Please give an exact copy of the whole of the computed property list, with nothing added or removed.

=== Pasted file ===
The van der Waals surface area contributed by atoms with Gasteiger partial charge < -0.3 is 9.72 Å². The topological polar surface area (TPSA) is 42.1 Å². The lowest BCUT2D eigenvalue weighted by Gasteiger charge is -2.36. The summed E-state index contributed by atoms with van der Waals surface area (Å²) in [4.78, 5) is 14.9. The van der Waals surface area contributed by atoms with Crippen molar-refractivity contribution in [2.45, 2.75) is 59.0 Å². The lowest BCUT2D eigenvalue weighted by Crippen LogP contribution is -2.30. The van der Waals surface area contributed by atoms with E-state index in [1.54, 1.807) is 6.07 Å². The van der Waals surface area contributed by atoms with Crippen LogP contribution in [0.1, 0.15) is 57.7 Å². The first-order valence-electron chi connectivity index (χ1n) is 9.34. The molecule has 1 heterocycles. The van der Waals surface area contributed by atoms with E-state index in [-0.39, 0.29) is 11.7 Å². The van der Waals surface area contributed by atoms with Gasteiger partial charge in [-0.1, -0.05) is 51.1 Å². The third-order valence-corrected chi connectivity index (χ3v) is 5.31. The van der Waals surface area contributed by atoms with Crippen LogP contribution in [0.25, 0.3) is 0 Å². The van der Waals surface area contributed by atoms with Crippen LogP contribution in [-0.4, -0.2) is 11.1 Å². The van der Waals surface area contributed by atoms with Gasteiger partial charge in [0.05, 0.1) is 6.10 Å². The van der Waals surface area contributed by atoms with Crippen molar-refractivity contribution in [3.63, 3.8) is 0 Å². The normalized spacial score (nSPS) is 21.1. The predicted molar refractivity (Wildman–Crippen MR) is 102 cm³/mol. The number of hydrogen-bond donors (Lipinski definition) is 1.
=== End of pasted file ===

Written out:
The van der Waals surface area contributed by atoms with Gasteiger partial charge < -0.3 is 9.72 Å². The topological polar surface area (TPSA) is 42.1 Å². The lowest BCUT2D eigenvalue weighted by Gasteiger charge is -2.36. The summed E-state index contributed by atoms with van der Waals surface area (Å²) in [4.78, 5) is 14.9. The van der Waals surface area contributed by atoms with Crippen molar-refractivity contribution in [2.45, 2.75) is 59.0 Å². The lowest BCUT2D eigenvalue weighted by Crippen LogP contribution is -2.30. The van der Waals surface area contributed by atoms with E-state index in [1.54, 1.807) is 6.07 Å². The van der Waals surface area contributed by atoms with Crippen LogP contribution in [0.1, 0.15) is 57.7 Å². The first-order valence-electron chi connectivity index (χ1n) is 9.34. The molecule has 1 heterocycles. The van der Waals surface area contributed by atoms with E-state index in [-0.39, 0.29) is 11.7 Å². The van der Waals surface area contributed by atoms with Gasteiger partial charge in [-0.1, -0.05) is 51.1 Å². The third-order valence-corrected chi connectivity index (χ3v) is 5.31. The van der Waals surface area contributed by atoms with Crippen LogP contribution in [0.25, 0.3) is 0 Å². The van der Waals surface area contributed by atoms with Crippen LogP contribution in [-0.4, -0.2) is 11.1 Å². The van der Waals surface area contributed by atoms with Gasteiger partial charge in [0.05, 0.1) is 6.10 Å². The van der Waals surface area contributed by atoms with Crippen molar-refractivity contribution in [3.63, 3.8) is 0 Å². The normalized spacial score (nSPS) is 21.1. The predicted molar refractivity (Wildman–Crippen MR) is 102 cm³/mol. The number of hydrogen-bond donors (Lipinski definition) is 1.